Counting the numbers of women in science.
Apr 26, 2010, Vol. 15, No. 30 • By SABRINA L. SCHAEFFER
Beyond Bias is the first step toward implementing Title IX-style legislation for physics, mathematics, and engineering departments. But Sommers reminds us that “the physical sciences are the exception, not the rule . . . women now earn 57 percent of bachelor’s degrees and 59 percent of master’s degrees overall.” And Charles Murray offers a series of comparisons from the 1950s to today: “In math and statistics,” he writes, “women got 27 percent of the bachelor’s degrees and 6 percent of the doctorates in 1960. In 2005, the comparable figures were 45 percent and 30 percent.”
The Science on Women and Science remains optimistic about women’s prospects. There is consensus among most of the contributors that women are in a considerably better professional position today than a half-century ago, and that they expect to see even more success in the future. Barnett and Sabattini acknowledge that “between 1966 and 2004, the percentage of women completing a PhD went from 5.8 to 30.3; similarly, the proportion of women completing an S&E master’s program went from 9.6 percent to 32 percent.” And Joshua Aronson, who writes about the “stereotype threat” on the social-construct side of the argument, stresses that the gender gap “shows signs of closing. . . . For the past three decades women have been catching up to men, even overtaking them, in many other areas of academics.”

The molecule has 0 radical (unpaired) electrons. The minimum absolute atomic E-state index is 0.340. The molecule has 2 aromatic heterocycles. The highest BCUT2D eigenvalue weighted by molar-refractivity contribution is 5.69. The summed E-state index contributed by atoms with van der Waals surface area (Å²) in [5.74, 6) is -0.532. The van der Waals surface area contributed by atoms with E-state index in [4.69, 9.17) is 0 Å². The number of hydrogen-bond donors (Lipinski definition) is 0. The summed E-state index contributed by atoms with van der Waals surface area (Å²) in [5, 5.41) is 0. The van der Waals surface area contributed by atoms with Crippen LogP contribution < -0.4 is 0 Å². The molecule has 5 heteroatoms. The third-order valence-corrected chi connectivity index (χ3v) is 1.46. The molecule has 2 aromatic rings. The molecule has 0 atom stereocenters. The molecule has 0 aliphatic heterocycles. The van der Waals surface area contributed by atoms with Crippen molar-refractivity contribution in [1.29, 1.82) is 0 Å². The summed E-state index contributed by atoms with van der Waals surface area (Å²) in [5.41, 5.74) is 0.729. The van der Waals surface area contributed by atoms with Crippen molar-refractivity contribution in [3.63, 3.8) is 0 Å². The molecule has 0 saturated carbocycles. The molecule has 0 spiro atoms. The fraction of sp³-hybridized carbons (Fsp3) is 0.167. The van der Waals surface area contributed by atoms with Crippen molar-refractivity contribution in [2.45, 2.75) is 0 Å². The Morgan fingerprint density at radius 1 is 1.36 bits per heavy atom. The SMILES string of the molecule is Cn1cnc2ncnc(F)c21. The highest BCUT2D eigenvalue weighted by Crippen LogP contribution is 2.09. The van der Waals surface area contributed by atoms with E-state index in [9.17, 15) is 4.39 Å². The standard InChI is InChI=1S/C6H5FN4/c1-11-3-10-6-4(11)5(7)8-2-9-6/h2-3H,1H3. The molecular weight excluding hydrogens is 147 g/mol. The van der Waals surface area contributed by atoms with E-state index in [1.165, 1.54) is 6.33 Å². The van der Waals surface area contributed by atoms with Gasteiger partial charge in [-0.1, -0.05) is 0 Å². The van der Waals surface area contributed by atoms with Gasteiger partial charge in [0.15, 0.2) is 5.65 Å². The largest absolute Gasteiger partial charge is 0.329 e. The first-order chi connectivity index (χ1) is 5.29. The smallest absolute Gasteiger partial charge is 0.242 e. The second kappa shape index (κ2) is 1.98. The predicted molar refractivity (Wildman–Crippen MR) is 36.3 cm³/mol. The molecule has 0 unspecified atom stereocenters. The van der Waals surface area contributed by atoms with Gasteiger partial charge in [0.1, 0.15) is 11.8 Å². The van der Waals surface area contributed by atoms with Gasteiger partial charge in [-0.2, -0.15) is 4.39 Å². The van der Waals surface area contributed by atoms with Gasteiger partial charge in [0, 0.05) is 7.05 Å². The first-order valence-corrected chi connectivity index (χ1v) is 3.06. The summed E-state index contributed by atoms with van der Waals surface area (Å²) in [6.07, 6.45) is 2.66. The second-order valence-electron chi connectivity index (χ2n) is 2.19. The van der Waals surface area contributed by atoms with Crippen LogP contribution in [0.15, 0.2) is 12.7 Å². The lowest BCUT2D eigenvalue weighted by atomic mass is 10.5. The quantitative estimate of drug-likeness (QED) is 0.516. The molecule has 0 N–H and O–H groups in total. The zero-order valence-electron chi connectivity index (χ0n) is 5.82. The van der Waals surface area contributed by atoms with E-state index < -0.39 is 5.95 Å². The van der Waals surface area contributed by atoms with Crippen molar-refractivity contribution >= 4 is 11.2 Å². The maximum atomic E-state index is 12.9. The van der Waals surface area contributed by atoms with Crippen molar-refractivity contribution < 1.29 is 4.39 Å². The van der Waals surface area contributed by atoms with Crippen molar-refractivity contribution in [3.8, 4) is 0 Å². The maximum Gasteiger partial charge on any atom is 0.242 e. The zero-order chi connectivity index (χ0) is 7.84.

But the question remains: Is full parity in the sciences necessary for women to achieve equality with men? Or can society accept that men and women will, no matter how balanced the circumstances, always have some different preferences and aptitudes? And what does this mean for the future of science? It’s obvious that considerable uncertainty persists regarding what causes women to gravitate toward some fields and what causes men to gravitate toward others. What is certain is that readers should fear the notion of the federal government micromanaging academia, implementing quotas, and changing the culture of science in America in the name of gender equality.
Sabrina L. Schaeffer is the managing partner of Evolving Strategies and a senior fellow with the Independent Women’s Forum.
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